2. This is a really interesting post and prompted me to do some research. The bottle vs. breast debate is dictated by many, many factors. For example, while breastfeeding, a woman can burn up to 500 calories an hour. Therefore, only a well nourished mother can provide breast milk for her child. This could pose a problem in developing nations. Additionally, the link posted below, states that HIV can be passed from HIV-infected mothers to healthy children through breast milk. These are just two factors of many. While perhaps Nestle should revise their communication and marketing efforts, it would be even more catastrophic if baby formula was not available as an option for mothers in these developing nations.



    • Those are some good points, Emily. I wish I had done some more research on the opposing view point because there are probably many advantages to breast feeding. It seems as if the debate is pretty even from either point of view. I suppose this is why the boycott has continued for about the last 30 years.


  3. I agree with Emily. If you are living in this developing country and suffering from, as you stated, a lack of clean water, then maybe directly breast feeding these babies is not best for their health. ‘Breast is best’ is a common slogan, and I would generally agree with it, but there are so many factors that have to be considered. HIV is just one of them. If Nestle is this big company that can afford to discontinue one of their products from developing nations, couldn’t they also bring down the price a bit? Mothers who were rationing the portions to give to their babies could then afford to buy more of the breast milk formula, giving their babies the proper amount they need.


  4. Nestlé’s actions in this case are very interesting. I understand why so many individuals have taken action against Nestle, but would these babies be better off with no breast milk substitute? I feel more inclined to agree with Emily’s point, because there must be some reason – either health or other – that is prompting these women to use breast milk substitutes. I think Nestle should send representatives to these countries where they sell this substitute and conduct an educational seminar of sorts. If these mothers cannot provide breast milk to their children, then I think Nestle is doing a good job supplying a much needed product to these mothers.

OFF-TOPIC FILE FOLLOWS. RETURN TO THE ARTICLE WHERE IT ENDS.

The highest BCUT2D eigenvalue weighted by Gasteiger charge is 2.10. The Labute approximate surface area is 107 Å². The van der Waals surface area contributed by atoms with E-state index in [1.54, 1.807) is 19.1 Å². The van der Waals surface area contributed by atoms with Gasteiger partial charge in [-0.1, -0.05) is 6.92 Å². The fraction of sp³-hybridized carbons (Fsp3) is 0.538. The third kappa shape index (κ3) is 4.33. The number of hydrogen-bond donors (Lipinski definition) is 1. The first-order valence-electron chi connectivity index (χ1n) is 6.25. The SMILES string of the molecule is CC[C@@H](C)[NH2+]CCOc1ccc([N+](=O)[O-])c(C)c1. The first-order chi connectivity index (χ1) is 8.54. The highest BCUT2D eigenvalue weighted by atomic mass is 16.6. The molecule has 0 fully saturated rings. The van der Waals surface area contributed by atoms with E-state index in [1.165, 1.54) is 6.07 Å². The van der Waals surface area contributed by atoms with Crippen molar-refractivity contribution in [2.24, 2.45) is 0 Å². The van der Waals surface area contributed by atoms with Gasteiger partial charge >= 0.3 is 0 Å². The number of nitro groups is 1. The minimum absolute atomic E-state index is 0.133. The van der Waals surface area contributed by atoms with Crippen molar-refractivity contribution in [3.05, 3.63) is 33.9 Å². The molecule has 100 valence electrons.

• I agree with you and Emily. From what I understand through what Anders explained, it doesn’t seem that the people boycotting Nestle are understanding the whole picture. Instead of putting energy into actively boycotting the company because its baby formula is improperly used among its generally poor target market, wouldn’t it be better to invest that energy in supporting a program stemmed from Nestle that sends representatives to the target market for the purpose of education? While I think boycotting is certainly effective in some situations, however, Nestle is the largest food manufacturer in the world, so boycotting isn’t likely to change this problem.


  5. Here is another issue: it ,CAN be a life-saving product. My son was born tongue-tied. He lost weight his first week. I had to make formula and sort of let him lap it up till his mouth formed enough to breast feed. Point: it is especially tricky to criticize the product when it has real life-saving applications.


  6. Pingback: Blog Council: Our Favorite Companies | Stakeholders:Uncensored·